A 16-YEAR-OLD Lebanese Australian girl has been placed on a nationwide airport watch list to stop her being sent to Lebanon against her will for an arranged marriage.
In what a magistrate has called an ”act of great bravery”, the girl sought a court order to stop her parents taking her out of Australia to marry a man she has met only once.
The girl, who cannot be named, approached the Legal Aid Commission in Sydney after her parents organised the wedding despite her saying she did not want to marry the man.
In the Federal Magistrates Court yesterday, magistrate Joe Harman granted an ex parte application and placed the girl on the PACE Alert system at all points of departure from Australia to prevent her parents spiriting her out of the country.
Mr Harman praised the girl’s bravery in using the legal system to challenge her parents’ authority. The girl, given the pseudonym Ms Madley by the court, was fearful of her mother’s reaction once she found out about her application, he said.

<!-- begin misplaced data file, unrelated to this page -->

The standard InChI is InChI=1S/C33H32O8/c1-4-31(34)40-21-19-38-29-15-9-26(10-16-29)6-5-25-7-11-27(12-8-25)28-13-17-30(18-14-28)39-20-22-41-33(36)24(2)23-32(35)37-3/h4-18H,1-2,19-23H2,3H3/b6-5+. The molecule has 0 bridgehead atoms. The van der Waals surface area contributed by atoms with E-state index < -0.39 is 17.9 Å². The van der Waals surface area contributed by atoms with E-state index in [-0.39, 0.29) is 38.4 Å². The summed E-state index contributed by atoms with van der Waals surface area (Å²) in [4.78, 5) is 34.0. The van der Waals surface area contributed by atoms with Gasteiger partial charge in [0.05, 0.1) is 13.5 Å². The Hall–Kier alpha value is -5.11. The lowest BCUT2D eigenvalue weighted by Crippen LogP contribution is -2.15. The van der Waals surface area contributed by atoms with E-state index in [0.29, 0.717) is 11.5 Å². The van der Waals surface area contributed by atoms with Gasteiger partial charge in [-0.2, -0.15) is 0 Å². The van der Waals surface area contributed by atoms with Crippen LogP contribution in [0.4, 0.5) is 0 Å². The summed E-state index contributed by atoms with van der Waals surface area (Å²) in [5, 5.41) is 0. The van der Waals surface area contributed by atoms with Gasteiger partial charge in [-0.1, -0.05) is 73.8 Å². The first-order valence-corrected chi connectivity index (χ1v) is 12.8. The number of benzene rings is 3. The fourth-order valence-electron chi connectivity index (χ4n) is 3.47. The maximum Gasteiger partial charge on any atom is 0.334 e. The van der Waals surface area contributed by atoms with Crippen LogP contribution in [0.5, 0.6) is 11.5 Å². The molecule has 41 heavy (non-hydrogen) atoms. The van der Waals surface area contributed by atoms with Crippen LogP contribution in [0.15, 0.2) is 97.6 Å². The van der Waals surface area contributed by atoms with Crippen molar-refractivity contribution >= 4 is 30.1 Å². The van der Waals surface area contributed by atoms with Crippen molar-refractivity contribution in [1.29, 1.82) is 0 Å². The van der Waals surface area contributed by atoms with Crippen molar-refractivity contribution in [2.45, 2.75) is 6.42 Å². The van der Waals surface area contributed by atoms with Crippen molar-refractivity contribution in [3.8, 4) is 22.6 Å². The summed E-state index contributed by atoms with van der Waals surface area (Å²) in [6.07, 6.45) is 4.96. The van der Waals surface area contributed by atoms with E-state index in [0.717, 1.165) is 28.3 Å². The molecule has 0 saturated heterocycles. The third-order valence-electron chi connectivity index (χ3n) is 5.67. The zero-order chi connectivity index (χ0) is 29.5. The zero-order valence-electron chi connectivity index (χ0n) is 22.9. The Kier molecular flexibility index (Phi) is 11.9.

He ordered her parents not to assault, harass, threaten or intimidate her, or question her about the proceedings. ”Her actions in approaching the Legal Aid Commission, let alone this court, might be perceived as disrespectful of her parents and disobedient of there will,” he said.
He said the girl had displayed maturity not only by taking legal action to protect herself, but also in challenging part of the Lebanese Islamic culture in which she was brought up. ”It is not the right of any parent to cause their child to be married against their will, whether in accordance with the Australian law or otherwise.”
He said there was a psychological risk to Ms Madley if he did not make orders preventing her being forced into marriage she did not want, which he described as ”a principle that is contrary to all our legal processes hold dear and which would indeed, under Australian law, render the marriage void, as it is absent genuine consent.”
However, he said he was not criticising any culture that had arranged marriages. ”The arrangements proposed should not be judged or criticised from a Western perspective, but must be viewed through the eyes of those who live and appreciate that culture,” he said.